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Sunday, May 13, 2012

Running While Sick

For the second time since I started training for this marathon, I got sick.   Really sick.   

During the week, after working 10-12 hours, all while blowing my nose endlessly, it's tough to motivate to go out for a run.   But, with 18 miles looming before me on Saturday, I didn't want to miss the group run.   And, cold medicine got me through the week, -- so surely it could get me through the run, right?   Answer is no.   Advice for this week is do not run while high on cold medicine.  It is probably good advice to not run while high on anything, but it has been quite a few years since any other sensory altering substances have entered my blood stream, so let's just say cold medicine.  

Friday night I knew I needed to sleep, so Nyquil seemed like the obvious choice.   Saturday morning, I needed to get up and run, and Dayquil was sitting right there on my kitchen counter next to the coffee maker.   Seemed reasonable at 6:30 in the morning, after having taken the Nyquil only 7 hours before, to pop a couple.   I should note, I am not quite coherent at 6:30 in the morning, even on my best days, so in a Nyquil fog, my senses were probably already impaired.   Anyway, I showed up to practice (late), and we got started running.   About 9 miles in, I realized I was lightheaded, at about 10 1/2, it dawned on me that I had taken in a lot of cold medicine in the previous 10 hours.   By 12 miles I thought I was going to faint.   I told the mentor I was running with to go on with out me, and that I would just walk it off.  Fortunately, she didn't, because really, that statement is just more evidence that I was a little loopy.   Seriously?  I feel faint, why don't you leave me alone, three miles from my car.  Anyway, she walked with me the last six miles of the course.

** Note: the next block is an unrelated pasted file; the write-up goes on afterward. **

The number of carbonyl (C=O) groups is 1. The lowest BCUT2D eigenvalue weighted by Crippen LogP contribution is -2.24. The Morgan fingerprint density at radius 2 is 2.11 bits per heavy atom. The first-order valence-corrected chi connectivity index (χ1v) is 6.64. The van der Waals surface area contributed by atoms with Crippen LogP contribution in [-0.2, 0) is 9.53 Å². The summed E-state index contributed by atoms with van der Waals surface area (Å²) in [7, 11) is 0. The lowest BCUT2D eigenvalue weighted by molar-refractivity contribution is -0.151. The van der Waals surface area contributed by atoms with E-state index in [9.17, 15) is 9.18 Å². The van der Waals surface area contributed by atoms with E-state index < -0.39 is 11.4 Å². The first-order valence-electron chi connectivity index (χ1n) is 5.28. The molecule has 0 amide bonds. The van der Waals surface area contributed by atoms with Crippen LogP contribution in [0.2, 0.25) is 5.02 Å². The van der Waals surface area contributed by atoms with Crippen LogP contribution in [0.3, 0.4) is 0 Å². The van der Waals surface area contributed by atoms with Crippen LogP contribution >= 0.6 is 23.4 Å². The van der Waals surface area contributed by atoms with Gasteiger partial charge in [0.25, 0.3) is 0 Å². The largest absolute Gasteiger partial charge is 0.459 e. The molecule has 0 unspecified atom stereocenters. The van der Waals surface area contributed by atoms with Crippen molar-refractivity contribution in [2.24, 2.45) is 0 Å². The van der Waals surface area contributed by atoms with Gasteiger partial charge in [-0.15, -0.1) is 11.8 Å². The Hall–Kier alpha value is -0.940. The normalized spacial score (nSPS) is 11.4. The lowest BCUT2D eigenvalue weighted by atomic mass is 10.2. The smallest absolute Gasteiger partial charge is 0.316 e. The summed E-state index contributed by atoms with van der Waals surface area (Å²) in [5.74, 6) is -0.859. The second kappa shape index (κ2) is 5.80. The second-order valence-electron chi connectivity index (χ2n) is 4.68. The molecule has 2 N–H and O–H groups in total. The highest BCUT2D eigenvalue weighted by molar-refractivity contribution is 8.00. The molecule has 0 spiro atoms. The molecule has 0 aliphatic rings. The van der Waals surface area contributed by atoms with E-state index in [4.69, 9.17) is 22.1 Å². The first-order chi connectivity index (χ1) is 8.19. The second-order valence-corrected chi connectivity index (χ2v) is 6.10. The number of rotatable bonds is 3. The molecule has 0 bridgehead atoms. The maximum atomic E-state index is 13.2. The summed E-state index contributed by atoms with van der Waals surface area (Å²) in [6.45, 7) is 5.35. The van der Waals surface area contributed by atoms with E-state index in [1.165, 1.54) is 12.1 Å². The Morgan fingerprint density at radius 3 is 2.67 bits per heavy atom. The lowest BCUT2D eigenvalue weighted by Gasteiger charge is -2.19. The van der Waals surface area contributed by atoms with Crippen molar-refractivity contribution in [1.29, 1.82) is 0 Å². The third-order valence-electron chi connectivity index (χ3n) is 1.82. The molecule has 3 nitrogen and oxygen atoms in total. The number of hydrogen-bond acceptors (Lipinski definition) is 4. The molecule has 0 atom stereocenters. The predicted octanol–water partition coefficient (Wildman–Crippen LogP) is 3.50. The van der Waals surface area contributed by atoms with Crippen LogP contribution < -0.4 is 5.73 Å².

In addition to the big take away of this week (reminder:  don't do drugs and run), I would also like to give a shout out to the people who walk the marathon.   Because I walk all the time, it never occurred to me what a bitch it is to walk that many miles.  Granted by the time I started walking I had already run 12 miles, but the next day, my legs hurt in totally different places than usual.   My hip is always sore the next day (I am old), but my calves had never hurt before, but they did that day!    Walking a marathon, -- or a half marathon is no joke!   So a serious, you rock to all the walkers out there.  

And, just as a side note, if you do do drugs before running, you can probably walk it off.   But, I recommend having someone walk with you, because otherwise, you could very well end up in a ditch.  

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